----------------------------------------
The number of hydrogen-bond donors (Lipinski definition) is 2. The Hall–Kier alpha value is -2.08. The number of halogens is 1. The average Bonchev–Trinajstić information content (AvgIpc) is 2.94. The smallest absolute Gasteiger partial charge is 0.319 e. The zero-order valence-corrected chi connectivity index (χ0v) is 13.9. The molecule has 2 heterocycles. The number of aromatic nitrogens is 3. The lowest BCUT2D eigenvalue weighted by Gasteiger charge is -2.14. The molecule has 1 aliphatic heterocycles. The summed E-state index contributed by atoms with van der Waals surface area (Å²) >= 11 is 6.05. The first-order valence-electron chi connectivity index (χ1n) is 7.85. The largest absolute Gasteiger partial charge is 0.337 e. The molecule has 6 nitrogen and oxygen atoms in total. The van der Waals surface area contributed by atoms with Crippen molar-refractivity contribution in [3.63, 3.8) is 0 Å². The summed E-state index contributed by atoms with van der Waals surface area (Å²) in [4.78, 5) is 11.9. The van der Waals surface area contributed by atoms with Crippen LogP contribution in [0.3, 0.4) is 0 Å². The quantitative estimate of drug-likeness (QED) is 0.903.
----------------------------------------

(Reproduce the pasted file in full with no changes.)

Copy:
The number of hydrogen-bond donors (Lipinski definition) is 2. The Hall–Kier alpha value is -2.08. The number of halogens is 1. The average Bonchev–Trinajstić information content (AvgIpc) is 2.94. The smallest absolute Gasteiger partial charge is 0.319 e. The zero-order valence-corrected chi connectivity index (χ0v) is 13.9. The molecule has 2 heterocycles. The number of aromatic nitrogens is 3. The lowest BCUT2D eigenvalue weighted by Gasteiger charge is -2.14. The molecule has 1 aliphatic heterocycles. The summed E-state index contributed by atoms with van der Waals surface area (Å²) >= 11 is 6.05. The first-order valence-electron chi connectivity index (χ1n) is 7.85. The largest absolute Gasteiger partial charge is 0.337 e. The molecule has 6 nitrogen and oxygen atoms in total. The van der Waals surface area contributed by atoms with Crippen molar-refractivity contribution in [3.63, 3.8) is 0 Å². The summed E-state index contributed by atoms with van der Waals surface area (Å²) in [4.78, 5) is 11.9. The van der Waals surface area contributed by atoms with Crippen LogP contribution in [0.3, 0.4) is 0 Å². The quantitative estimate of drug-likeness (QED) is 0.903.